Think of your days in high school and tell me you don’t wonder what would have happened if things had gone just a little differently; a different best friend, a better second date, or more success with the popular kids, sports, or other entertaiment. Get the picture? That’s what Shawn Hartje shoots for in Pipeliner, a coming of age story about a kid growing up in Idaho (you da pimp) but “bound for glory in Portland and Seattle, exotic places where he planned to become a famous rock guitarist—once he escaped from Helen Springs, population 58,000 and hub town of southern Idaho.”
When you are 17, everything is possible, and everything you want is out of reach, even in Jason Krabb’s world of the 1990’s, a punk/grunge guitarist wannabe trying to make it with a new crew in town, girls and guys, bringing gas lines through the land. Pipeliners.
Hartje has direction in his writing, a plan to bring some wit and sense to everyone’s younger days. The writing is descriptive, if slightly direct-narrative, the plot moderate and filled with the sex-topics of high schoolers and after-high schoolers in a “what did you do on your summer vacation,” saga. Nostalgic for yesteryear? Then this story is tuned to the right station for you.
Pipeliner runs 248 pages, published by Helen Springs Press in late November, 2016. Kindle edition is $3.99.
Wayne Kerr’s novel, Ric-A-Dam-Doo: The Snow Devils Kindle Edition opens with a five-man crew of soldiers arriving in a foreign port. They are from Princess Patricia’s Canadian Light Infantry’s 2nd Battalion arriving for a covert operation. They are met with skepticism and derision by an officer expecting Navy Seals. She doesn’t know about the soldiers from the Great White North.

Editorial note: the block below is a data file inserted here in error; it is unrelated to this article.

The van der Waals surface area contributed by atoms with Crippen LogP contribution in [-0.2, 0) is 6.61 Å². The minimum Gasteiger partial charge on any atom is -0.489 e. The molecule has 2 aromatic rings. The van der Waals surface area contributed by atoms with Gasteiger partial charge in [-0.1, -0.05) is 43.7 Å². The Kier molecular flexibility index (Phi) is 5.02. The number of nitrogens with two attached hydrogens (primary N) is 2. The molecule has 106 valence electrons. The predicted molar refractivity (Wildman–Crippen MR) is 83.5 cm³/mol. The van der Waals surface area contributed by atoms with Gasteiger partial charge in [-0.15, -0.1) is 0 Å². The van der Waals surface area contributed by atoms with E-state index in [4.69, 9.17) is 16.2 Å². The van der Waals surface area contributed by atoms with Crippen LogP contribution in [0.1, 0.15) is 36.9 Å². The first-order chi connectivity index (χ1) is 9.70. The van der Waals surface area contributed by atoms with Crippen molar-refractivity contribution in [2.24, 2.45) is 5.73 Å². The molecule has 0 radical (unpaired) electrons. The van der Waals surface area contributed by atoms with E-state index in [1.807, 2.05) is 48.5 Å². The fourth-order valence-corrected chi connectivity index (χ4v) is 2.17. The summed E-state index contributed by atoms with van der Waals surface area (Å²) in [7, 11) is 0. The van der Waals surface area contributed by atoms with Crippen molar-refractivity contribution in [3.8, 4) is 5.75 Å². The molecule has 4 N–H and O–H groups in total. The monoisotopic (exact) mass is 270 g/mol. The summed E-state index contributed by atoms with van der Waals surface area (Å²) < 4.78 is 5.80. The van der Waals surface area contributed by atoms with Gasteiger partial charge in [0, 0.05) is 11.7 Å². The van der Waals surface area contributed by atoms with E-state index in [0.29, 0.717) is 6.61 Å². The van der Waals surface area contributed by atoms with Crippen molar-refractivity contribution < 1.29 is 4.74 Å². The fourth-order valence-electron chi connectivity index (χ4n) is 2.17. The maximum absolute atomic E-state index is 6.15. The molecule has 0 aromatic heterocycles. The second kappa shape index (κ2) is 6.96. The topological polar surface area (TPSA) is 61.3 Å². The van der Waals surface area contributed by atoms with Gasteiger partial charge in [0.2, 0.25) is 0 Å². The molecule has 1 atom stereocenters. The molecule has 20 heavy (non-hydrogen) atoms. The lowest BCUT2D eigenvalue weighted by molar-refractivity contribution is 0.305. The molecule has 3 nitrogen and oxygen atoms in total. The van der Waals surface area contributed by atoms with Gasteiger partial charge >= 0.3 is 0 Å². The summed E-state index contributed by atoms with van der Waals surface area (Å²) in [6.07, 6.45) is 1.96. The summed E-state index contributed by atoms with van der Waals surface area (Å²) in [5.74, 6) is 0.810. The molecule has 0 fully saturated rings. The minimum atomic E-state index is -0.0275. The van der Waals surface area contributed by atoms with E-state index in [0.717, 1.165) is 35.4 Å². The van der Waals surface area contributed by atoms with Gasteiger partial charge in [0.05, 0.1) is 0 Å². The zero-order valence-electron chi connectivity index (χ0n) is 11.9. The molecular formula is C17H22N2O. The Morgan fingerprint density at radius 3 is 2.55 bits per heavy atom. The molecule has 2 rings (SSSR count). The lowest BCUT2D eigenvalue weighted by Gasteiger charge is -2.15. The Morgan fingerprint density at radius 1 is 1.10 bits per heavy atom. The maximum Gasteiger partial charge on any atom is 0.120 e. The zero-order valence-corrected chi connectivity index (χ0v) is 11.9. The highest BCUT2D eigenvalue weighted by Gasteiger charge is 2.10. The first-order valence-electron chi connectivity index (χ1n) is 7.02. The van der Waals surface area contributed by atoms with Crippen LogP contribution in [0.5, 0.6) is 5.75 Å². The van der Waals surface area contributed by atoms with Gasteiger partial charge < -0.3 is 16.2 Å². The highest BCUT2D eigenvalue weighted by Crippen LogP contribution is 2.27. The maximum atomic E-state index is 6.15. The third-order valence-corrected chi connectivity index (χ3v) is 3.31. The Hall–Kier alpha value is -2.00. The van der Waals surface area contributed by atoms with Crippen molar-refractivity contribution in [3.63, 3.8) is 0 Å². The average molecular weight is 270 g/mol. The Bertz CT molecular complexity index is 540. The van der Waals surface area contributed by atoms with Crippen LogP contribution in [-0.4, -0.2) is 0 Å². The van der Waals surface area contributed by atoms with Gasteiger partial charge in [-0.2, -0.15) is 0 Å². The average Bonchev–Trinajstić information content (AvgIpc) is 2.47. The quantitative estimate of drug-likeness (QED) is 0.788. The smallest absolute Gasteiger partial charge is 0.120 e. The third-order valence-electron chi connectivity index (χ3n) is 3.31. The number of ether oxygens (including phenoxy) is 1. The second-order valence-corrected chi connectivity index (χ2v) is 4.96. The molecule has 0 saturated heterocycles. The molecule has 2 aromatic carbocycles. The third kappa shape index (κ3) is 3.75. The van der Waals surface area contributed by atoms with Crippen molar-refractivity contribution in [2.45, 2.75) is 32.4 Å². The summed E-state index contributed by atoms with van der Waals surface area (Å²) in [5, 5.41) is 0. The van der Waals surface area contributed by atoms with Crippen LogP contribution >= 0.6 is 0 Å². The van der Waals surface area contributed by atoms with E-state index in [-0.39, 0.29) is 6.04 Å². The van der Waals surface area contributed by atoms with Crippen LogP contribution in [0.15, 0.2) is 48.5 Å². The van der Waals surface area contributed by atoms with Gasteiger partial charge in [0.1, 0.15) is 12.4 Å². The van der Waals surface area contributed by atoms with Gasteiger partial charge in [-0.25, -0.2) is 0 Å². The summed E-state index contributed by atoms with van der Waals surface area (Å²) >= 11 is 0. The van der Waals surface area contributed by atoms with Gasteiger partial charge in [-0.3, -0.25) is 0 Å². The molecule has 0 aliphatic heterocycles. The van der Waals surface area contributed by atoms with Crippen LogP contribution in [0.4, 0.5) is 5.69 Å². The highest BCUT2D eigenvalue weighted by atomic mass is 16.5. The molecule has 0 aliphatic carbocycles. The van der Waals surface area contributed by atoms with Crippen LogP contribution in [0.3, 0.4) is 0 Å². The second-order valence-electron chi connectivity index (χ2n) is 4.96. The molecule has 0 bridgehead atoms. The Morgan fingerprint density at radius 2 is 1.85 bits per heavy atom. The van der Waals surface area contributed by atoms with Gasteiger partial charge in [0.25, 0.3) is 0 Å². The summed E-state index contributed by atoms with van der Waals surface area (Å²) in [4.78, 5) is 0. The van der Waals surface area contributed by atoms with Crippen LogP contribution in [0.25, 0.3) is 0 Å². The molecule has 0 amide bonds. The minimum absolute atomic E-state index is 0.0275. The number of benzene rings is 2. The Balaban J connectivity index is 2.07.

The title of this book may also be met with confusion. If you don’t know (I certainly didn’t), Ric-a-dam-doo is the nickname for the original camp flag of the PPCLI – a phonetic bastardization of the Gaelic saying: cloth of thy mother. The soldiers of the PPCLI would rather lose an arm than see their battalion badge (sewn to their uniform) damaged. A hearty bunch no doubt.
Kerr’s writing is very strong, his story-telling skills fine. He draws the reader quickly into battle, filling the pages with secret operations and then leads the main characters to a heart breaking incident years later.
This isn’t a war novel in the classic sense, it’s a crime thriller in which a retired PPCLI soldier and his retired Interpol agent wife are swept into fighting a Mexican gang of slave traders. Characters have weight, operations make sense, and the whole story is scary, thrilling and plausible.
At 290 pages, you can easily get lost in this novel, published in April of 2016 by Canusa. Right now it’s $2.99 on Kindle or free if you subscribe to Kindle Unlimited.